Monday, January 24, 2011

Small pleasures

Over the last four weeks I've been cheered by some small pleasures, mostly brought by sympathetic friends, and often turning up at exactly the right time to take me out of myself and lift me over a rough patch.

First there were the beautiful blueberries Lesley grew on her Karori bushes, the offspring of the ones she grew in Taupo. She gave me some just before Harvey died, and more just after. I can't show you a picture because I've eaten them.

On Christmas Day itself, my friends turned up with a whole tableful of nourishment, including this platter of no less than seven different kinds of what can only be described by the medieval term of sweetmeats. Fortunately I had many people over the folllowing week to share them with.

On the Monday, Ali came to stay with me. She brought her home-made bread, a delicate French sauce to heat up slices of ham in, and my delayed Christmas present - a whole home-made panforte. But I forgot to photograph it, and now it's all gone (I cut up the last piece for last night's dinner, to eat after the cheese). Later others brought cardamom shortbread, lemon pesto, madeleines, and a certain superb small fruitcake...

On the day of the private funeral, Harvey's niece flew up with a freshly caught and cooked crayfish. I ate it with my sister and brother-in-law, who stayed on for the weekend to look after me. There was a little bit left, and on the Monday, when everyone had gone, I ate it creamed for lunch.

A few days later, Lois gave me this beautiful little box of macarons - I didn't know you could get the real thing in Wellington. I ate all four of them - strawberry, coffee, vanilla and lemon (the best) - in bed one night after dinner.

  Now it's my turn to provide. Jonathan and his friend Eric have arrived, and for a month I will have people to cook for and eat with every night.

Sunday, January 16, 2011

Savoury comfort food from Italy

In the three weeks and a day since Harvey died, I've eaten dinner on my own nine times, mostly in the last two weeks. One night, I took myself over the road to Flavours, the local Indian restaurant. I felt perfectly comfortable eating alone in their upstairs room that catches the late summer sun - and there was enough curry left over to bring home for another night.
         I haven't done much shopping and I've been inclined to eat pasta and rice - I haven't felt like cooking red meat, though I'm happy to eat it when I'm out and someone else cooks it for me. The remains of the Christmas ham have come in handy too.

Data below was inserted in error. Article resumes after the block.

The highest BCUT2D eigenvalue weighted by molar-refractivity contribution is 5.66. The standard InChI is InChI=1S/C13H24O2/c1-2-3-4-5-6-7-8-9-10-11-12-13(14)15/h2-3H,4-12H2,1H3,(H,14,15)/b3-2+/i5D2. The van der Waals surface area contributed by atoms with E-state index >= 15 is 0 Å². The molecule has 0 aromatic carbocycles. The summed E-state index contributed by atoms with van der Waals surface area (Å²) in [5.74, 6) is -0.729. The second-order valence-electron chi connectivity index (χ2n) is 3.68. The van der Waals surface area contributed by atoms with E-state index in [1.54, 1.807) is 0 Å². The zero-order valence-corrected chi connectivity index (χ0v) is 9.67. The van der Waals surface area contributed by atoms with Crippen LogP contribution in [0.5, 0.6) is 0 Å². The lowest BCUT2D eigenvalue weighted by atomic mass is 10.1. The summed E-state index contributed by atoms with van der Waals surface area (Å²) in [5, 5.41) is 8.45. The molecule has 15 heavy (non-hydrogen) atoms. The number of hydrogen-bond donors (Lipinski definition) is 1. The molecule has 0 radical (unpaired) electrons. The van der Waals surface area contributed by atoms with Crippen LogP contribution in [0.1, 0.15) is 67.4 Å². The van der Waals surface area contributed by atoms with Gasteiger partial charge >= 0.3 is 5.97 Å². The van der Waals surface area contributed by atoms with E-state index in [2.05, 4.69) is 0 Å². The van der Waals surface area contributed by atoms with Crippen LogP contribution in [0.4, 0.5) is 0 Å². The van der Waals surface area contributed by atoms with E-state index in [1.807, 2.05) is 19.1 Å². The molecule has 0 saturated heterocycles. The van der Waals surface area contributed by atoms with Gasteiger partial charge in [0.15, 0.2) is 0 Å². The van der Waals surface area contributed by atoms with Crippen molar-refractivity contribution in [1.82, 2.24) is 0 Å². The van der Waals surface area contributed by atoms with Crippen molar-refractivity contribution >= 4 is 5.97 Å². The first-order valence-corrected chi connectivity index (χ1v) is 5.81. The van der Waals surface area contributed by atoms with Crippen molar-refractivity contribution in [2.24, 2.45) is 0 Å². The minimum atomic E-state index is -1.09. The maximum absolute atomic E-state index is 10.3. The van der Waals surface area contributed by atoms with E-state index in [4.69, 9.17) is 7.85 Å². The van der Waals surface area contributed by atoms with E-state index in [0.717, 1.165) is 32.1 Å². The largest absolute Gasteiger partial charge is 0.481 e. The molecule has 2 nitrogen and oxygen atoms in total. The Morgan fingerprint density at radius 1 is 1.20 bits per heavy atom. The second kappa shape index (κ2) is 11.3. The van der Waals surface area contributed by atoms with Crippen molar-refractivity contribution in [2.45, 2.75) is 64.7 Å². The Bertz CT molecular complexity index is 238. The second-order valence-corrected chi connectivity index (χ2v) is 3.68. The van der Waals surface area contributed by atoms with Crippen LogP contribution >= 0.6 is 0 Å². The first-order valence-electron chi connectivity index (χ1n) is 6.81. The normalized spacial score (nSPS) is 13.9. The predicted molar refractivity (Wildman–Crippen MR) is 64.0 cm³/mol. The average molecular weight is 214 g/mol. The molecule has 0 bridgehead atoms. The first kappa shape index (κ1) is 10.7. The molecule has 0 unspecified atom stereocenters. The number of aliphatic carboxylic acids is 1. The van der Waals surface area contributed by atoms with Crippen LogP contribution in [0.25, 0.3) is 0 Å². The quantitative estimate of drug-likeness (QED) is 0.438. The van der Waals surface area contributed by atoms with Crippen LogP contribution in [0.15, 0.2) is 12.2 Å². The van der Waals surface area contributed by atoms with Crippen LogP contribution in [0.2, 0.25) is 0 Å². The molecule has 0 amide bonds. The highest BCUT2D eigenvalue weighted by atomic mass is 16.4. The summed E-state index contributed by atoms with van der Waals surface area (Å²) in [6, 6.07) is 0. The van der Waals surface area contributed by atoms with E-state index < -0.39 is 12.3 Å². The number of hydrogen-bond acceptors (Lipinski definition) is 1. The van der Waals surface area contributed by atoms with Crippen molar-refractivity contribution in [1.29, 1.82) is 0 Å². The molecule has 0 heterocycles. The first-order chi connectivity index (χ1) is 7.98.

It was the last of the ham that inspired me to cook myself a lovely risotto, from the Piedmont and Valle d'Aosta section in Claudia Roden's The Food of Italy. Even Harvey, never a great rice lover, enjoyed this one, though I didn't make it often. The first time I must have had some rice which, though it was labelled arborio, took ages to absorb the liquid and put me off trying again. But eventually I did, with different rice, and it worked much better.
           This time, as well as good ham, I had good stock too - I'd made it from a smoked chicken carcase, and put it in the freezer. It's strange cooking with things I made, or even just bought, before Harvey died. Such a sudden line drawn across life.
            Anyway, here's the recipe - I made enough for two servings and froze half, I don't know how successful that will be. But here I've given the original quantities (only with rather more ham and cheese) to feed 4-6 people. It's very comforting food, a bit like a savoury rice pudding.

Antico risotto sabaudo (based on Claudia Roden's recipe, serving 4-6)
50g butter
1 medium onion, finely chopped
100g cooked ham, diced (I used quite a bit more to finish up the ham, especially as it was for my dinner rather than an entree)
1 large sprig of rosemary
400g Arborio rice
150ml white wine
1.25 litres chicken stock
150g fontina or gruyere cheese, cubed
4-6 tbsps freshly grated parmesan

Melt the butter over low heat in a saucepan, add onion and cook gently for 5 minutes until soft but not coloured. Add ham and cook 1 minute, then rosemary and rice, stirring until the rice is transparent. (Mine never seems to go transparent properly but it doesn't matter.)

Add wine, stir and cook until it's absorbed. Add stock a ladleful at a time, stirring until each is absorbed. After about 20 minutes the rice should be creamy but al dente. Stir in fontina or gruyere cheese and cook for another 5 minutes.

Serve in warmed pasta plates with parmesan scattered over the top. I had this with a tomato and basil side salad.

Friday, January 7, 2011

On my own

Harvey died early on Christmas Day.

On Tuesday 4 January I went to the supermarket for the first time. There were so many things I no longer needed to buy. But when I tried to think what I should buy, I simply had no idea what I wanted.
         I wandered round very slowly, trying to work out what to do. I knew I had Lynn coming round Wednesday night and Frances for dinner on Friday, so I bought ravioli and chicken. Bread - there was none left.  Milk, garlic, wine. That was about it.
         Ever since I started shopping and cooking, after I first married at nineteen, I've had a  framework of other people to work within. Now all that has vanished and suddenly there's only me. 

Christmas 2009